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Hello all,

CRV 2018 EX. Is there an actual "Emergency Brake". I'm aware of the parking brake as well as the brake hold.

Fortunately in my experience I've never had to use the emergency brake in the past, but going way back, this was actually taught in driving school.

Has this gone away? If your brakes fail, can you engage the parking brake? Is it a separate cable that runs to the brakes, or does it use the same system?

Thanks!

Rob
 

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You cannot activate the parking brake while driving. If you hold up the p-brake switch, the car will use the ABS pump to actuate the brakes to a complete stop, and then the p-brake will be activated.

So, it'll still use the hydraulic braking system, but it will do so in a different way vs. pressing on the pedal, so a failure of the electric brake booster can still be compensated for.
 

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Emergency brake
The emergency brake was originally intended for one particular emergency and that was "no other way to stop", as was the case when the footbrake suddenly failed due to a loss of hydraulic pressure or other issue. Drivers had to respond when brakes failed, so they were expected to learn how to stop a speeding vehicle using the emergency brake alone. Safety regulations became almost universal by 1980, so modern brake systems are very reliable, using dual-circuit hydraulics and more recently low-brake-fluid sensors.[4] As modern brakes no longer cause emergencies in normal contexts (a brake warning light comes on after the first sign of trouble)[citation needed], it is no longer necessary for the average driver to learn to use this brake for emergencies.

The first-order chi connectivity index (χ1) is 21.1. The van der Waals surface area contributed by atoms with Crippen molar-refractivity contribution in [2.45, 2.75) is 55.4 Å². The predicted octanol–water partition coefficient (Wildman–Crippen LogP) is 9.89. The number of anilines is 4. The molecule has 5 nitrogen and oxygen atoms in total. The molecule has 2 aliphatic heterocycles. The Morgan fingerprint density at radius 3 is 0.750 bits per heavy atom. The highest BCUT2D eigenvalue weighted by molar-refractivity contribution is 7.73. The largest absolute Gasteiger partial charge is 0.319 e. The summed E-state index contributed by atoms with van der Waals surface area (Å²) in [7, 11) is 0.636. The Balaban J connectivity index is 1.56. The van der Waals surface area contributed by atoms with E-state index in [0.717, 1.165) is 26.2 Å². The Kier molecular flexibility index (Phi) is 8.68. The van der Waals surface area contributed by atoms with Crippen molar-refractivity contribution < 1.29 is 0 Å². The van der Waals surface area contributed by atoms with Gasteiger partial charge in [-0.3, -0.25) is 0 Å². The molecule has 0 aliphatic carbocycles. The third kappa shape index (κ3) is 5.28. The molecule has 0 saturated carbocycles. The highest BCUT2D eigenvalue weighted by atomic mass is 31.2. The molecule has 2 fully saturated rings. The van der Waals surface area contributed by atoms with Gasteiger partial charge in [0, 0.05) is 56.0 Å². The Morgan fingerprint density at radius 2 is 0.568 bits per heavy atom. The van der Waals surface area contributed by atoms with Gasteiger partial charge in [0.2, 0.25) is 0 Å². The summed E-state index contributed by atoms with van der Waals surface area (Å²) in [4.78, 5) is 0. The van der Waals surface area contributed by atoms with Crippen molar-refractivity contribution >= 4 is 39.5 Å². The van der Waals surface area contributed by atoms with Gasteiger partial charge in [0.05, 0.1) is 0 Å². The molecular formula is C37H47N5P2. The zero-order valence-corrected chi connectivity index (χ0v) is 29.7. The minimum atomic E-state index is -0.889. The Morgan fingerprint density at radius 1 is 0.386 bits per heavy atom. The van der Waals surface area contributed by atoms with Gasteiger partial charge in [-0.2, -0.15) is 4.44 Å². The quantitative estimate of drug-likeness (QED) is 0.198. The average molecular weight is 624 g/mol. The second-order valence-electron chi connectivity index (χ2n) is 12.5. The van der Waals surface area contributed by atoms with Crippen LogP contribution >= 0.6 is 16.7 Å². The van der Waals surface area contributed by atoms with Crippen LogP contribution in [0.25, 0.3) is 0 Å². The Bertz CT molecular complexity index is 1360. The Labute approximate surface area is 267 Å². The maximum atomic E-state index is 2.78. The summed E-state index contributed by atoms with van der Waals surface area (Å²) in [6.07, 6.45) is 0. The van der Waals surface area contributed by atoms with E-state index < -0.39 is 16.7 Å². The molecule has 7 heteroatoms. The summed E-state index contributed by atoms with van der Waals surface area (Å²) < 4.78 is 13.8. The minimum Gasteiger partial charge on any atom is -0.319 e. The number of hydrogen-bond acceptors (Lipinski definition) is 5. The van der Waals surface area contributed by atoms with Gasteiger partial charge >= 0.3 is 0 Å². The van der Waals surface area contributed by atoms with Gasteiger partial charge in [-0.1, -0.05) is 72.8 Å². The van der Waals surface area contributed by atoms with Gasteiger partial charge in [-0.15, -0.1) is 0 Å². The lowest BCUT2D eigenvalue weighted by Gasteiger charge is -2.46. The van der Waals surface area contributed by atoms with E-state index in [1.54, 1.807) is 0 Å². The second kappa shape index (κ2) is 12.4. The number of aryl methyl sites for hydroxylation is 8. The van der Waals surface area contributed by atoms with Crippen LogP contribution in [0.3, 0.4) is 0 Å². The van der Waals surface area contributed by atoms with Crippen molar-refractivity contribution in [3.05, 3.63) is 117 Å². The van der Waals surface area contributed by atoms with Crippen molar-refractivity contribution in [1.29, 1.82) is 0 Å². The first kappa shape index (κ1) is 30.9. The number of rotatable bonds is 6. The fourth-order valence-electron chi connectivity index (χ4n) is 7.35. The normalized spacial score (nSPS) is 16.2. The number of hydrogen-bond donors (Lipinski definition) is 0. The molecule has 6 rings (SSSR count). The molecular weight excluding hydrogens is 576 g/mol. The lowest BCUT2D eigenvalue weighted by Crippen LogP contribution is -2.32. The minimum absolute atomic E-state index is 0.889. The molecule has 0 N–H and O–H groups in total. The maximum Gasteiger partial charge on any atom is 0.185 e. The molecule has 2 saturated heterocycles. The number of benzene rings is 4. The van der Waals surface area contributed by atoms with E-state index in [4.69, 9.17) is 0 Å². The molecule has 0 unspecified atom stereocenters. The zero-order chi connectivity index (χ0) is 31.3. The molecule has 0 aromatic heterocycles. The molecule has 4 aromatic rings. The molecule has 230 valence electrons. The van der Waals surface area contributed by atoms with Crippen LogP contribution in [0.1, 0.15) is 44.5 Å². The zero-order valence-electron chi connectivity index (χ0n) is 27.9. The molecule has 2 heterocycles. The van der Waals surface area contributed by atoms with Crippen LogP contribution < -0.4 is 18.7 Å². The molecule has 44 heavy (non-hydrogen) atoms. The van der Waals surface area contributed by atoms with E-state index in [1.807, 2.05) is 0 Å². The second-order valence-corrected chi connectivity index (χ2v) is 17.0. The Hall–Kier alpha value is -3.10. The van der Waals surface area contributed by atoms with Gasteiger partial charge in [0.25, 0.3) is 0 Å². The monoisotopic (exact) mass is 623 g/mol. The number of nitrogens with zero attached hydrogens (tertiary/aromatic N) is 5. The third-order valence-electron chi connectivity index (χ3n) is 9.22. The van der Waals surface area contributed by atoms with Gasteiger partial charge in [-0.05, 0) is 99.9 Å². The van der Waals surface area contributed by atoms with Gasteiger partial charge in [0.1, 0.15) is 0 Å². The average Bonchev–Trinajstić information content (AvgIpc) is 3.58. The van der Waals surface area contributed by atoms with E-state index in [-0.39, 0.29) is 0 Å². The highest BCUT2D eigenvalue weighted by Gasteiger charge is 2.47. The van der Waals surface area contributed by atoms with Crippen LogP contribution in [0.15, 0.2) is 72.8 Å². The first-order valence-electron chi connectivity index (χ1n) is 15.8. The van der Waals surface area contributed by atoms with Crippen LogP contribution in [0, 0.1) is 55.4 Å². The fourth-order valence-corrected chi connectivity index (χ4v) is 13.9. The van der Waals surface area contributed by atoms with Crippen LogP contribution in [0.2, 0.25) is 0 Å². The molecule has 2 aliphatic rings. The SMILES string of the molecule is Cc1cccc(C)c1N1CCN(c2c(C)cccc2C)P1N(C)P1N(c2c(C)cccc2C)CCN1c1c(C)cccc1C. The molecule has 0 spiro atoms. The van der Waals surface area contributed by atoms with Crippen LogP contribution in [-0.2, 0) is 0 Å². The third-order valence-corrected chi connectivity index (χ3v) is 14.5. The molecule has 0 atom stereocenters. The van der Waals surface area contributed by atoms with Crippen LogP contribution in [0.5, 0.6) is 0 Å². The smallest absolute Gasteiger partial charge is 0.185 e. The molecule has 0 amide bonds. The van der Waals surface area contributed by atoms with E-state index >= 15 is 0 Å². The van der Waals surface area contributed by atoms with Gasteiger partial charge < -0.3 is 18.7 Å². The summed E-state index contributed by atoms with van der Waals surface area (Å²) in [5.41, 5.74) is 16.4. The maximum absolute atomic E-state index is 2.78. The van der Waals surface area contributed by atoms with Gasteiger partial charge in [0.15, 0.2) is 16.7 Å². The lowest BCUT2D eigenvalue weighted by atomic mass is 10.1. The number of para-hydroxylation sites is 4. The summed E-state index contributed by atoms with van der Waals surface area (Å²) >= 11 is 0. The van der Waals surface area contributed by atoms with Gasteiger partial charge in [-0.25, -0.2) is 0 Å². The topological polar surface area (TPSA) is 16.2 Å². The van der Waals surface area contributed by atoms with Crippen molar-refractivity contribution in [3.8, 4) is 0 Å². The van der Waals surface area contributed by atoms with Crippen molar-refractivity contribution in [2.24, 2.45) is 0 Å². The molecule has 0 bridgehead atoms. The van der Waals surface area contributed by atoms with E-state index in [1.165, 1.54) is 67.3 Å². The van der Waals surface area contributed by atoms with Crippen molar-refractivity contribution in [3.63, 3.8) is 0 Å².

Some drivers benefiting from the "park" function on their automatic transmissions do not use this brake at all (daily use of the parking brake is recommended, to ensure it does not seize up). After a lack of recent braking emergencies, automakers stopped using the term and started referring it by its other use, the "parking brake", even though the ability to function at a high speed was still there. On an increasing number of modern vehicles, the parking brake can only be engaged when the vehicle is at a stop, and they no longer have an emergency brake.

The emergency brake in some cars is completely mechanical; that is, by pulling the lever, the driver pulls a cable, which in turn causes the brake shoes inside a drum brake to press against the cylinder. In a car with a completely mechanical emergency brake, the driver would be able to apply the brake even if there was a complete loss of hydraulic pressure and a stopped engine (which would mean that there would be no power braking).

https://en.wikipedia.org/wiki/Parking_brake
 

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Why would you want it. Oh to Drift I get it seeing a Honda CRV drift.

While these new cars come out the Dealers Sales teams should Transition you over from an Old car to new car, ask you a few questions which they don't and here we are not knowing what we got. And that would sell you quicker in a heart Beat.
Then have you to figure out what you are missing and was there all along.

I use the E-Brake for Emergencies which I needed at one time. it only controls the Rear wheels, so I am not certain if the E-brake Locks all four as I did use that to change out a Shift knob hearing it engage. so to me it sounded like all four motors were moved.

FISH
 

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Why would you want it. Oh to Drift I get it seeing a Honda CRV drift.

While these new cars come out the Dealers Sales teams should Transition you over from an Old car to new car, ask you a few questions which they don't and here we are not knowing what we got. And that would sell you quicker in a heart Beat.
Then have you to figure out what you are missing and was there all along.

I use the E-Brake for Emergencies which I needed at one time. it only controls the Rear wheels, so I am not certain if the E-brake Locks all four as I did use that to change out a Shift knob hearing it engage. so to me it sounded like all four motors were moved.